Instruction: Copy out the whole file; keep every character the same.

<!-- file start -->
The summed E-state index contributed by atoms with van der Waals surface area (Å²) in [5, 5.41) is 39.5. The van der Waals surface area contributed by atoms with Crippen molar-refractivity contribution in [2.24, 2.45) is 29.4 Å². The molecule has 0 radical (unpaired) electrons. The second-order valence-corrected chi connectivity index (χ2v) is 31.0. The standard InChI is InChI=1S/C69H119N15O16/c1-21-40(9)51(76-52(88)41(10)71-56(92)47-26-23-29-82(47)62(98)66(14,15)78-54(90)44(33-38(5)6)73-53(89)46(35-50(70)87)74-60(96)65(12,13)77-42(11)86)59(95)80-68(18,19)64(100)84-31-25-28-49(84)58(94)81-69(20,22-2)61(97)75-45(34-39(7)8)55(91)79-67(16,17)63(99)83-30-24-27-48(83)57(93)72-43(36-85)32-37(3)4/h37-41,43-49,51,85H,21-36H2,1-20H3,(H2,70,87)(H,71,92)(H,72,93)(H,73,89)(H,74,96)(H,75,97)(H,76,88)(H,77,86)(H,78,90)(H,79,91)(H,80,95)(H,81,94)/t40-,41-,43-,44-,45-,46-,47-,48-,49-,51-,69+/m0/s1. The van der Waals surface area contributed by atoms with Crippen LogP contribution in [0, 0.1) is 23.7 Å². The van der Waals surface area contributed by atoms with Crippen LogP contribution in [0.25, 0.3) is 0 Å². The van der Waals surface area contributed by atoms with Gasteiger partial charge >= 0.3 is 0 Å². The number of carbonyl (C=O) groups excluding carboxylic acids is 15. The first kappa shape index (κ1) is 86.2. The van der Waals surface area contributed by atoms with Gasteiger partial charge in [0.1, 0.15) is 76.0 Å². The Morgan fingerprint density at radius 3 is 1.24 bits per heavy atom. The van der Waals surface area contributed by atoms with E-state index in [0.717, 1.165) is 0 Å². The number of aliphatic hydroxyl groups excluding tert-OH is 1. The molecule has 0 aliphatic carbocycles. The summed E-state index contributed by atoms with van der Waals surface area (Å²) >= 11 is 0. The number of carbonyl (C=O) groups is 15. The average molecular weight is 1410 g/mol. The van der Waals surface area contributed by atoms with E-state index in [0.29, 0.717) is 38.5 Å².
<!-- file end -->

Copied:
The summed E-state index contributed by atoms with van der Waals surface area (Å²) in [5, 5.41) is 39.5. The van der Waals surface area contributed by atoms with Crippen molar-refractivity contribution in [2.24, 2.45) is 29.4 Å². The molecule has 0 radical (unpaired) electrons. The second-order valence-corrected chi connectivity index (χ2v) is 31.0. The standard InChI is InChI=1S/C69H119N15O16/c1-21-40(9)51(76-52(88)41(10)71-56(92)47-26-23-29-82(47)62(98)66(14,15)78-54(90)44(33-38(5)6)73-53(89)46(35-50(70)87)74-60(96)65(12,13)77-42(11)86)59(95)80-68(18,19)64(100)84-31-25-28-49(84)58(94)81-69(20,22-2)61(97)75-45(34-39(7)8)55(91)79-67(16,17)63(99)83-30-24-27-48(83)57(93)72-43(36-85)32-37(3)4/h37-41,43-49,51,85H,21-36H2,1-20H3,(H2,70,87)(H,71,92)(H,72,93)(H,73,89)(H,74,96)(H,75,97)(H,76,88)(H,77,86)(H,78,90)(H,79,91)(H,80,95)(H,81,94)/t40-,41-,43-,44-,45-,46-,47-,48-,49-,51-,69+/m0/s1. The van der Waals surface area contributed by atoms with Crippen LogP contribution in [0, 0.1) is 23.7 Å². The van der Waals surface area contributed by atoms with Crippen LogP contribution in [0.25, 0.3) is 0 Å². The van der Waals surface area contributed by atoms with Gasteiger partial charge >= 0.3 is 0 Å². The number of carbonyl (C=O) groups excluding carboxylic acids is 15. The first kappa shape index (κ1) is 86.2. The van der Waals surface area contributed by atoms with Gasteiger partial charge in [0.1, 0.15) is 76.0 Å². The Morgan fingerprint density at radius 3 is 1.24 bits per heavy atom. The van der Waals surface area contributed by atoms with E-state index in [0.717, 1.165) is 0 Å². The number of aliphatic hydroxyl groups excluding tert-OH is 1. The molecule has 0 aliphatic carbocycles. The summed E-state index contributed by atoms with van der Waals surface area (Å²) >= 11 is 0. The number of carbonyl (C=O) groups is 15. The average molecular weight is 1410 g/mol. The van der Waals surface area contributed by atoms with E-state index in [0.29, 0.717) is 38.5 Å².